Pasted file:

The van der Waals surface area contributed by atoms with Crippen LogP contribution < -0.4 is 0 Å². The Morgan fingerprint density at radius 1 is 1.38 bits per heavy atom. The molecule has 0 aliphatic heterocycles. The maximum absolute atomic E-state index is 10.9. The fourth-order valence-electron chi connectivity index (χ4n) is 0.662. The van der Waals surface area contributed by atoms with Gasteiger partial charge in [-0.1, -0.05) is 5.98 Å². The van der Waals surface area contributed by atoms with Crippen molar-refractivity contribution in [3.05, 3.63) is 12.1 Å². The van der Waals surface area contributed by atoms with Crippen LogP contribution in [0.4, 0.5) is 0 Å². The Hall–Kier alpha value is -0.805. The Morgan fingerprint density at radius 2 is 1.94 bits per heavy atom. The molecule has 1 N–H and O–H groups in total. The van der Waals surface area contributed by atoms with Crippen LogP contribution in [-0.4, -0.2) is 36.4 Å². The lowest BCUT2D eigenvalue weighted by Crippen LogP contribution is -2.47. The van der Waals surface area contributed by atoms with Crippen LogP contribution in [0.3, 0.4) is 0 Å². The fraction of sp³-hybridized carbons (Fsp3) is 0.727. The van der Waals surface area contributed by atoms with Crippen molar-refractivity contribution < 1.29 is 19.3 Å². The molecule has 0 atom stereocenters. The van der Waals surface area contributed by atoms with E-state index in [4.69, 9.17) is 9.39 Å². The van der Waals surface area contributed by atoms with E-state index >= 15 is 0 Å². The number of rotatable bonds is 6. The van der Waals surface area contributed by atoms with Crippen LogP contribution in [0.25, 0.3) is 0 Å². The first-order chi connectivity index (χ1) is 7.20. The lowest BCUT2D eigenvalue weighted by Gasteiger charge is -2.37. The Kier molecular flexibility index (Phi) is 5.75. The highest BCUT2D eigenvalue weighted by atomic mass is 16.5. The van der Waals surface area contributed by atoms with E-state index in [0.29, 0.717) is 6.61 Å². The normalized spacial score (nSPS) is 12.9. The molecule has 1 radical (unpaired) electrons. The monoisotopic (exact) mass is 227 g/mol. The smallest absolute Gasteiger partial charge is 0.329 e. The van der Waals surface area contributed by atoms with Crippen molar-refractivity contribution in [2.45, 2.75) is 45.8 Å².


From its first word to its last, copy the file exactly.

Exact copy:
The van der Waals surface area contributed by atoms with Crippen LogP contribution < -0.4 is 0 Å². The Morgan fingerprint density at radius 1 is 1.38 bits per heavy atom. The molecule has 0 aliphatic heterocycles. The maximum absolute atomic E-state index is 10.9. The fourth-order valence-electron chi connectivity index (χ4n) is 0.662. The van der Waals surface area contributed by atoms with Gasteiger partial charge in [-0.1, -0.05) is 5.98 Å². The van der Waals surface area contributed by atoms with Crippen molar-refractivity contribution in [3.05, 3.63) is 12.1 Å². The van der Waals surface area contributed by atoms with Crippen LogP contribution in [0.4, 0.5) is 0 Å². The Hall–Kier alpha value is -0.805. The Morgan fingerprint density at radius 2 is 1.94 bits per heavy atom. The molecule has 1 N–H and O–H groups in total. The van der Waals surface area contributed by atoms with Crippen LogP contribution in [-0.4, -0.2) is 36.4 Å². The lowest BCUT2D eigenvalue weighted by Crippen LogP contribution is -2.47. The van der Waals surface area contributed by atoms with Crippen LogP contribution in [0.3, 0.4) is 0 Å². The fraction of sp³-hybridized carbons (Fsp3) is 0.727. The van der Waals surface area contributed by atoms with Crippen molar-refractivity contribution < 1.29 is 19.3 Å². The molecule has 0 atom stereocenters. The van der Waals surface area contributed by atoms with E-state index in [4.69, 9.17) is 9.39 Å². The van der Waals surface area contributed by atoms with E-state index >= 15 is 0 Å². The number of rotatable bonds is 6. The van der Waals surface area contributed by atoms with Crippen LogP contribution in [0.25, 0.3) is 0 Å². The first-order chi connectivity index (χ1) is 7.20. The lowest BCUT2D eigenvalue weighted by Gasteiger charge is -2.37. The Kier molecular flexibility index (Phi) is 5.75. The highest BCUT2D eigenvalue weighted by atomic mass is 16.5. The van der Waals surface area contributed by atoms with E-state index in [0.29, 0.717) is 6.61 Å². The normalized spacial score (nSPS) is 12.9. The molecule has 1 radical (unpaired) electrons. The monoisotopic (exact) mass is 227 g/mol. The smallest absolute Gasteiger partial charge is 0.329 e. The van der Waals surface area contributed by atoms with Crippen molar-refractivity contribution in [2.45, 2.75) is 45.8 Å².